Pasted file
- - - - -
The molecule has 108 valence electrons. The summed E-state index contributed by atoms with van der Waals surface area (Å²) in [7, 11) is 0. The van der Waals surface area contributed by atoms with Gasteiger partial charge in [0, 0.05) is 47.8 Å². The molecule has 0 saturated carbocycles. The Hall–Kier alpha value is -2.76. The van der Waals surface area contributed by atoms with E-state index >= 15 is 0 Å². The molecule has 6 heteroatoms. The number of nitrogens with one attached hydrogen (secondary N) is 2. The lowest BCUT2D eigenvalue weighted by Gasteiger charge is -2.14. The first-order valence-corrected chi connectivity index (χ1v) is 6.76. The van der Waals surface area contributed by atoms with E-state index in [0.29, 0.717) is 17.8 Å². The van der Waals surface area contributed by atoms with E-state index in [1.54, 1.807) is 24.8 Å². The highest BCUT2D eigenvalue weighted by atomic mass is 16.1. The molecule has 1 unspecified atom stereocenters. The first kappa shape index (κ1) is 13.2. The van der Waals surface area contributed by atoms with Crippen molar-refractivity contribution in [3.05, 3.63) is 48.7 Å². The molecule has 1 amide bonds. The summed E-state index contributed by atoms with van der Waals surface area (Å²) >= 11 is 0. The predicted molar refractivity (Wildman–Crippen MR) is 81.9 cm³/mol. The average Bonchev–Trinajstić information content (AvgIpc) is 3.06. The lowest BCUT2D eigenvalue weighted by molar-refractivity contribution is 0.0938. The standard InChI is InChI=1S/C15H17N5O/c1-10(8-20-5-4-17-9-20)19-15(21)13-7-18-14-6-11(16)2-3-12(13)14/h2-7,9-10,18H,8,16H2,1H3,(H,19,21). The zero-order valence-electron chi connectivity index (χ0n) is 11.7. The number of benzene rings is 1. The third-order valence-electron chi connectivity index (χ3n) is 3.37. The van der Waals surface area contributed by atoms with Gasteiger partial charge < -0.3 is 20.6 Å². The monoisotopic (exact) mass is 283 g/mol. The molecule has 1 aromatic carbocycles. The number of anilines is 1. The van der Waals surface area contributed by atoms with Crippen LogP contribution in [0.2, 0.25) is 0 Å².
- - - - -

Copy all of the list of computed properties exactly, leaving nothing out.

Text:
The molecule has 108 valence electrons. The summed E-state index contributed by atoms with van der Waals surface area (Å²) in [7, 11) is 0. The van der Waals surface area contributed by atoms with Gasteiger partial charge in [0, 0.05) is 47.8 Å². The molecule has 0 saturated carbocycles. The Hall–Kier alpha value is -2.76. The van der Waals surface area contributed by atoms with E-state index >= 15 is 0 Å². The molecule has 6 heteroatoms. The number of nitrogens with one attached hydrogen (secondary N) is 2. The lowest BCUT2D eigenvalue weighted by Gasteiger charge is -2.14. The first-order valence-corrected chi connectivity index (χ1v) is 6.76. The van der Waals surface area contributed by atoms with E-state index in [0.29, 0.717) is 17.8 Å². The van der Waals surface area contributed by atoms with E-state index in [1.54, 1.807) is 24.8 Å². The highest BCUT2D eigenvalue weighted by atomic mass is 16.1. The molecule has 1 unspecified atom stereocenters. The first kappa shape index (κ1) is 13.2. The van der Waals surface area contributed by atoms with Crippen molar-refractivity contribution in [3.05, 3.63) is 48.7 Å². The molecule has 1 amide bonds. The summed E-state index contributed by atoms with van der Waals surface area (Å²) >= 11 is 0. The predicted molar refractivity (Wildman–Crippen MR) is 81.9 cm³/mol. The average Bonchev–Trinajstić information content (AvgIpc) is 3.06. The lowest BCUT2D eigenvalue weighted by molar-refractivity contribution is 0.0938. The standard InChI is InChI=1S/C15H17N5O/c1-10(8-20-5-4-17-9-20)19-15(21)13-7-18-14-6-11(16)2-3-12(13)14/h2-7,9-10,18H,8,16H2,1H3,(H,19,21). The zero-order valence-electron chi connectivity index (χ0n) is 11.7. The number of benzene rings is 1. The third-order valence-electron chi connectivity index (χ3n) is 3.37. The van der Waals surface area contributed by atoms with Gasteiger partial charge < -0.3 is 20.6 Å². The monoisotopic (exact) mass is 283 g/mol. The molecule has 1 aromatic carbocycles. The number of anilines is 1. The van der Waals surface area contributed by atoms with Crippen LogP contribution in [0.2, 0.25) is 0 Å².